As you know, the government does not currently want anyone to travel from Manchester to London, or vice-versa. Anyone checking out online rail timetables is asked: “Please avoid non essential travel in the Greater Manchester area".
As you may not know, the government is paying Avanti West Coast to run 150 trains connecting Manchester Piccadilly and Stockport with London Euston over this weekend. All day on Saturday and Sunday, and into the evening, an express will set off from each end of the route every 20 minutes.
If everyone follows the official advice on “Tier 3” locations, all 75,000 seats on those trains will be empty when departing from and arriving at Stockport and Manchester. A few fare-paying passengers will join at en-route stops, which variously include Wilmslow, Crewe, Macclesfield, Stoke-on-Trent and Milton Keynes. But much of the line’s normal traffic is end-to-end.
Running an astonishing number of ghost trains a distance of 184 miles, at a top speed of 125mph, is just one way in which £50m of taxpayers’ money will be squandered on the nation’s railways this weekend.
Every month, the Treasury pumps £750m of your cash and mine to ensure that at least nine out of 10 scheduled trains are running across Britain. Passenger numbers are once again in decline, this week reaching just 31 per cent of last year’s levels. The last time so few British people travelled by rail was in the mid-19th century.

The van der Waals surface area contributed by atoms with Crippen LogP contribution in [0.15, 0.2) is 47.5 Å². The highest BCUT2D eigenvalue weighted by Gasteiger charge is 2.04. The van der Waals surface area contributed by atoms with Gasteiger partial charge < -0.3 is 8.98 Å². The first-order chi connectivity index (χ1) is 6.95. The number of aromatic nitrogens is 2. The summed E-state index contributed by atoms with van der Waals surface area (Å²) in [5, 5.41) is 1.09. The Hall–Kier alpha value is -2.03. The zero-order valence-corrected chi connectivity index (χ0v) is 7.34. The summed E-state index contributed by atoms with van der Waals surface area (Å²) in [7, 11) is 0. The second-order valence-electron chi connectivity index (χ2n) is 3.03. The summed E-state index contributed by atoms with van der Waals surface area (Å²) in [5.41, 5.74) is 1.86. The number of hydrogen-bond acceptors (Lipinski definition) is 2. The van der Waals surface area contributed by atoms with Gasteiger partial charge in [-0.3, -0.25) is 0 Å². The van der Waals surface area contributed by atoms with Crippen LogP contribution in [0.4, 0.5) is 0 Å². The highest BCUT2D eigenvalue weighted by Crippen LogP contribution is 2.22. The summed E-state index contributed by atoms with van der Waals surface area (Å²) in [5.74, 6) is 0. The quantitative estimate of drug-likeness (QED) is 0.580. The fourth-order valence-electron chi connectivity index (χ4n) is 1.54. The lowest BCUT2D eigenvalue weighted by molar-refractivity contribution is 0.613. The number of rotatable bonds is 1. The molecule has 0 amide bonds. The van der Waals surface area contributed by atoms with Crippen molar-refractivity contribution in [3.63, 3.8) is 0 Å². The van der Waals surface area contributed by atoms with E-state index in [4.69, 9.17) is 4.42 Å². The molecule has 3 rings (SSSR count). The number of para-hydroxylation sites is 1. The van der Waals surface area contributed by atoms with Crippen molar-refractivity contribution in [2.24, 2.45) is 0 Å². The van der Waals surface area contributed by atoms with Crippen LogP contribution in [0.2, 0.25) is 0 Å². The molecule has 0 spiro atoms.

If the governments in London, Cardiff and Edinburgh have anything to do with it, passenger numbers will fall still further due to the Tier 3 restrictions in England, the Welsh “circuit-breaker” that begins this weekend and Scotland’s new local lockdowns.
Taxpayers are throwing an average of £1m each hour at a problem that doesn’t exist: “How can we provide enough trains for the nation?” And this at a time when other parts of the travel industry desperately need support, yet are being ignored by government.
As one of the industry’s leading voices observed this week, the million-pounds-per-hour railway express cannot keep going indefinitely.
“Post-Covid we probably do not need a thrice-hourly Euston-Manchester service,” wrote Nigel Harris in the journal he edits, Rail.
During the coronavirus we need trains every 20 minutes even less. No one could seriously complain if, instead, departures were half-hourly. That will still give plenty of room for social distancing. Besides cutting costs (and perhaps one day even fares) it has many welcome side-effects: reducing wear and tear on track and trains, improving punctuality by reducing the potential for congestion, and saving energy.
Since the rail industry went into “emergency measures” (civil-service speak for taxpayers taking all the financial risk), the Department for Transport (DfT) has called all the shots: instructing train operators which services to run and producing a shameful glut of empty seats. The Treasury has bankrolled this busy yet pointless network of emptiness.
But sooner rather than later the chancellor’s magic money tree will wither. Unless the DfT shows some enthusiasm for aligning supply with demand, the destination is inevitable: a Cabinet meeting in which the rail budget gets savaged on the grounds that so much has been wasted.
As Nigel Harris says: “The railway must ‘think the unthinkable’ and pull the levers quickly – or Treasury’s grim reaper will do the job.”